How to Unclog a Shower Drain and Keep It Clean

Dealing with a clogged shower drain is something every homeowner faces eventually. Learning how to tackle this issue is essential knowledge, as it can save you money and the hassle of waiting for a plumber.

Clogs usually occur due to the buildup of soap scum, skin, and long hair, which gradually accumulate in the pipes, restricting water flow. Here’s a simple guide to help you handle different types of clogs effectively.

Identifying the Cause of the Clog

The primary culprits behind a clogged shower drain are soap scum, skin particles, and long hair. These substances accumulate in the pipes over time, causing blockages that lead to slow drainage or standing water in your shower.

Removing Hair from the Drain

Hair is a common cause of clogs. If you notice your drain cover has screws, remove them with a screwdriver. If not, gently pry off the strainer. Check for hair obstructions.

You can use rubber gloves to pull out the hair manually or a wire hanger to reach further into the pipe and dislodge the clog.

After removing the hair, replace the drain cover and check if the water flows freely.

Unclogging a Drain with Standing Water

If your shower has standing water, the plunger method works well. Use a dedicated drain plunger to avoid contamination. Place the plunger over the drain, ensuring a tight seal, and move it up and down to create suction.

This action should pull out the hair clog or other blockages. Alternatively, you can try store-bought drain cleaners.

Follow the product instructions and give it enough time to work. If these methods don’t improve water flow, consider using a drain snake or auger for a more thorough cleaning.

How to Naturally Unclog a Shower Drain

When facing a clogged shower drain, many people seek natural remedies like using white vinegar and baking soda. However, these methods might not be as effective as they seem. While they can help maintain a clear drain when used regularly, they often fall short in clearing an existing clog.

Use professional tools, such as a drain auger, which can handle tough clogs lurking beneath your shower floor. Here’s a step-by-step guide on how to use an auger to unclog your shower drain effectively:

Step 1: Gather Your Supplies Before you start, make sure you have an auger, a screwdriver, rubber gloves, safety glasses, and a drop cloth on hand.

Step 2: Prepare the Drain Remove the drain screen by unscrewing it with a screwdriver or gently prying it off, depending on its design.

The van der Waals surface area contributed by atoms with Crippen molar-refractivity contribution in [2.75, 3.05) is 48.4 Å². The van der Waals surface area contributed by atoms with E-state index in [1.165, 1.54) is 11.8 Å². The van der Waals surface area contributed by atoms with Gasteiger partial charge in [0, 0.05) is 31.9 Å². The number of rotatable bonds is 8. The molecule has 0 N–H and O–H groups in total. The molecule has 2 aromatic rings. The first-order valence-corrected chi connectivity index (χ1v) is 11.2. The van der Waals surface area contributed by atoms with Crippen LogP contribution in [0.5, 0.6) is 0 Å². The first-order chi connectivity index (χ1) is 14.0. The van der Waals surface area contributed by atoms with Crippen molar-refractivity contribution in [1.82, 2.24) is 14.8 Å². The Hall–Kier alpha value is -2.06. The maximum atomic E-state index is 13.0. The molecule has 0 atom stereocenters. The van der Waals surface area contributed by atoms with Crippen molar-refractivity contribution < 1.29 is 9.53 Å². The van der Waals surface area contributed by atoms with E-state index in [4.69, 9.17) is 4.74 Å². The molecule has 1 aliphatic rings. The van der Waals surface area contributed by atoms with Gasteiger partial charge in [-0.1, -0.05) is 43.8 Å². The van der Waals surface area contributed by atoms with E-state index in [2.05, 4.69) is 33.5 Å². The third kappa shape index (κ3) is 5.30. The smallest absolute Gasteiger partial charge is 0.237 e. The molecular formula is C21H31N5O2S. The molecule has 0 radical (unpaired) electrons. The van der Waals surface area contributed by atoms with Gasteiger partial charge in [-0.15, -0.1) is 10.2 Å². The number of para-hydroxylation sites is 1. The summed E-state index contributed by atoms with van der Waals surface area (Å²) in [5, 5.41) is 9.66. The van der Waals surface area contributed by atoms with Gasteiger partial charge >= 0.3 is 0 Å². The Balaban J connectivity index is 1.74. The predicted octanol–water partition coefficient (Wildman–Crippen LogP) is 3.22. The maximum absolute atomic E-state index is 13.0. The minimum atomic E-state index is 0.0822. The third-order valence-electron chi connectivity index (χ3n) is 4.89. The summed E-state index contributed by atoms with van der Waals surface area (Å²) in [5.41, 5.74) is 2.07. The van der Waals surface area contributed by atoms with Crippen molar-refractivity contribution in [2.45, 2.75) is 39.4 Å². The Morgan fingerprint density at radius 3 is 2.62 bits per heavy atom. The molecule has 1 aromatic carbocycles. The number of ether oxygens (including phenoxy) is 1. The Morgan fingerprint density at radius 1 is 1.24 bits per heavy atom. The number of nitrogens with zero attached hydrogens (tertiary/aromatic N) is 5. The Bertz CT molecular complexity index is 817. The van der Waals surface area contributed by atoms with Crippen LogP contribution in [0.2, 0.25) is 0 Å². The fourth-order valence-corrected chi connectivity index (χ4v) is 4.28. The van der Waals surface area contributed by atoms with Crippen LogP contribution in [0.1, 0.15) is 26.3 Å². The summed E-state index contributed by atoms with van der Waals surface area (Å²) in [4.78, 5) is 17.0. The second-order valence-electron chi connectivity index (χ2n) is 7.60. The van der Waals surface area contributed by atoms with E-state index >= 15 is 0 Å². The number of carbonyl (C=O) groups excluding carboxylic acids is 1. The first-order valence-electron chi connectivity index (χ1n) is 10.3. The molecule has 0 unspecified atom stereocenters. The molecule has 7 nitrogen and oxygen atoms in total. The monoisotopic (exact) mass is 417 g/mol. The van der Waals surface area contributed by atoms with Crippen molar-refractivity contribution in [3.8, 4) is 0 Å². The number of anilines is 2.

Step 3: Feed the Auger Insert the coiled end of the auger into the drain until you feel resistance on the other end.

Step 4: Operate the Auger Hold the auger handle with one hand and turn the drum clockwise with your other hand. Adjust the thumb screw or trigger to release more coil, allowing it to work down the drain.

Step 5: Dislodge the Clog Continue turning the auger until you feel the resistance lessen, indicating that you’ve likely dislodged the clog.

Step 6: Retrieve the Clog Turn the handle counter-clockwise to slowly pull out the coil (and hopefully the hair clog) from the drain. Be gentle to avoid damaging your pipes.

Step 7: Test the Drainage Run warm or hot water to check if the drainage has improved. If not, repeat the process until the drain flows freely.

How to Minimize Mess When Unclogging a Shower Drain:

To prevent a messy cleanup while unclogging your shower drain, careful preparation is key. Before you start, gather your supplies and add a few extra rags, a drop cloth to protect your shower floor and a bucket for holding dirty tools. When tackling the clog, proceed slowly and with caution.

Rushing may fling debris around, leading to a more extensive cleanup, especially if you have glass shower doors. Take your time to work methodically and avoid creating additional mess.

When to Call a Professional Plumber

Before attempting to unclog the drain yourself, visually inspect the area. If you suspect your pipes are old and possibly corroded, or if you notice rust debris, it’s wise to seek professional help.

Similarly, if your attempts with an auger fail to dislodge the clog after a few tries, there might be a more significant issue, such as tree roots or foreign objects blocking the drain. In such cases, professional assistance is recommended.

Preventing Shower Drain Clogs

While you can’t entirely prevent clogs, there are proactive steps you can take to minimize their occurrence:

  1. Dealing with Hard Water: Hard water, rich in minerals like calcium and iron, can contribute to buildup in your pipes. Consider installing a water softening system to mitigate this issue and protect your plumbing and sewer lines.
  2. Hair Management: Hair is a common culprit in drain clogs. Use a drain strainer to catch hair and small objects before they go down the drain. Regularly clean the strainer to maintain its effectiveness. Additionally, brush your hair before showering to minimize loose hair ending up in the drain.
  3. Preventing Natural Buildup: Although white vinegar and baking soda might not clear existing clogs, using them preventatively can help. Mix equal parts vinegar and baking soda, pour it down the drain, and let it sit for an hour to dissolve potential buildup. Follow up by rinsing with warm or hot water. Regular maintenance can keep your pipes clearer and reduce the likelihood of clogs.

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